Virtually every crucial economic and social function depends on the secure, reliable operation of power and energy infrastructures. Energy, electric power, telecommunications, transportation and financial infrastructures have become increasingly interdependent, posing new challenges for their resilient and efficient operation. All of these interdependent infrastructures are complex, geographically dispersed, non-linear, and interacting both among themselves and with their human owners, operators and users.
The end-to-end electric power network, grid communications and control systems are often thought to be much more securely protected than is actually the case, especially to malware and intrusions. Over the last two decades, power outages in the United States have increased in size and frequency. This trend is likely to continue as the number of energy consumers increase while infrastructure investment remains stagnant.These circumstances have highlighted the need to update the nation's electric power grid to provide secure and reliable electricity for the future.
Both the importance and difficulty of protecting power systems have long been recognized. In the electricity sector, outages and power quality disturbances cost the economy more than $80 billion annually on average, and sometimes as much as $188 billion in a single year. Since 1995, the amortization and depreciation rate of old transmission investments has exceeded new construction expenditures. It has been apparent for over a decade that the grid is increasingly stressed, and that the carrying capacity or safety margin to support anticipated demand is in question.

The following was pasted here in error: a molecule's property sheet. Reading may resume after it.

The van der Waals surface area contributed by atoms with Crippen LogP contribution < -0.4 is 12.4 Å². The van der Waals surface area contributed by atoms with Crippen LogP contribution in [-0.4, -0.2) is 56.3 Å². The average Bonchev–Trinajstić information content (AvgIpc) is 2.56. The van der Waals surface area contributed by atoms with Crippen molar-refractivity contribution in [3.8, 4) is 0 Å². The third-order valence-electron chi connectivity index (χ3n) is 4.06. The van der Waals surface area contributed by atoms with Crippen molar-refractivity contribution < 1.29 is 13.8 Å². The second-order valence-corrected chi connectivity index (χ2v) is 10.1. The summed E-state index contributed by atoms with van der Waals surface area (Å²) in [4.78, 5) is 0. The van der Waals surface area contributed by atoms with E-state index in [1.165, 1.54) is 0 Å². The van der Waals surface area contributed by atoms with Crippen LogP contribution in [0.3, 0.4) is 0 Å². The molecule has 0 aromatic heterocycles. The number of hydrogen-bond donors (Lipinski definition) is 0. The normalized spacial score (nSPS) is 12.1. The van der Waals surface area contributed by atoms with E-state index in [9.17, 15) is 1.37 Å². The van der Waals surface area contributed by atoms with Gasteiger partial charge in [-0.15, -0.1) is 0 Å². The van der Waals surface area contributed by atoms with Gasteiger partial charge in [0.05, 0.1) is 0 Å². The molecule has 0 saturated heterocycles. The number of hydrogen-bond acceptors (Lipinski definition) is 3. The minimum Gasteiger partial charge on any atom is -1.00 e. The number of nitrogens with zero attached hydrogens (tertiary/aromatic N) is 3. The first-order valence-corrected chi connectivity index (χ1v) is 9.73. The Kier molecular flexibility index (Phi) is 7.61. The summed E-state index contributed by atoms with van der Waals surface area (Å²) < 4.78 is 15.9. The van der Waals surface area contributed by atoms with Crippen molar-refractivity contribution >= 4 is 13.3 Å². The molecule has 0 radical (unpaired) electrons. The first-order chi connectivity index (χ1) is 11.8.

The age of our power infrastructure - particularly underground city networks - is a major issue that should not be viewed in isolation. Instead, the power industry's focus should be on a holistic asset management approach to address grid resilience. That focus should weigh the relative risks and benefits of maintenance, repair and replacement or retirement of the infrastructure's various elements. These elements include thousands of transformers, line reactors, series capacitors, and transmission lines. A holistic approach also requires viewing the utility fleet of capital equipment as critical strategic assets impacted by age and external forces, possessing capabilities and characteristics that can be leveraged to improve reliability.
In addition, we'll discuss selected material from the IEEE Quadrennial Energy Review (QER) report for the U.S. DOE, which are pertinent to these discussions and potential actions with the various stakeholder groups. The cost of developing and deploying a modernized stronger, more secure and smarter grid for the country is cost effective and should be thought of as an investment in the future - in a secure, reliable, and entrepreneurial future - that will pay back over many decades to come as the energy backbone of our 21st century economy.
This online tutorial is Part 1 of 4. Session 1 will cover the following:
- Asset management -- Overview/discussion of Chapter 4 of the IEEE QER Report
- Aging Infrastructure Aging Infrastructure Upgrade/Retrofit Approaches -- ROI with Risk Management